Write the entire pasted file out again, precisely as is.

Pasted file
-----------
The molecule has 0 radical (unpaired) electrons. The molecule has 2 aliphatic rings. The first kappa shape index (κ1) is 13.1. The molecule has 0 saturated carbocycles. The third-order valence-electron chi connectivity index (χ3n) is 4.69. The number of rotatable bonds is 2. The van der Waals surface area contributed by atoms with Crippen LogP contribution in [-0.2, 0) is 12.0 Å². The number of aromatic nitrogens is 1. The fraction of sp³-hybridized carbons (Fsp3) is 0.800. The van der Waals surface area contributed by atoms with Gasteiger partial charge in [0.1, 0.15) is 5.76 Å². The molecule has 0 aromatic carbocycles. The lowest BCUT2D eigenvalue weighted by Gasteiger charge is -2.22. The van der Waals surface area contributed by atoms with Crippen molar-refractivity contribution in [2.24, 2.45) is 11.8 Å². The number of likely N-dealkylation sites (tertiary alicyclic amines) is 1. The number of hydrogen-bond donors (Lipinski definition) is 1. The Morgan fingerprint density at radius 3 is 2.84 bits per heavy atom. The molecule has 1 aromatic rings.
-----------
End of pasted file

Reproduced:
The molecule has 0 radical (unpaired) electrons. The molecule has 2 aliphatic rings. The first kappa shape index (κ1) is 13.1. The molecule has 0 saturated carbocycles. The third-order valence-electron chi connectivity index (χ3n) is 4.69. The number of rotatable bonds is 2. The van der Waals surface area contributed by atoms with Crippen LogP contribution in [-0.2, 0) is 12.0 Å². The number of aromatic nitrogens is 1. The fraction of sp³-hybridized carbons (Fsp3) is 0.800. The van der Waals surface area contributed by atoms with Gasteiger partial charge in [0.1, 0.15) is 5.76 Å². The molecule has 0 aromatic carbocycles. The lowest BCUT2D eigenvalue weighted by Gasteiger charge is -2.22. The van der Waals surface area contributed by atoms with Crippen molar-refractivity contribution in [2.24, 2.45) is 11.8 Å². The number of likely N-dealkylation sites (tertiary alicyclic amines) is 1. The number of hydrogen-bond donors (Lipinski definition) is 1. The Morgan fingerprint density at radius 3 is 2.84 bits per heavy atom. The molecule has 1 aromatic rings.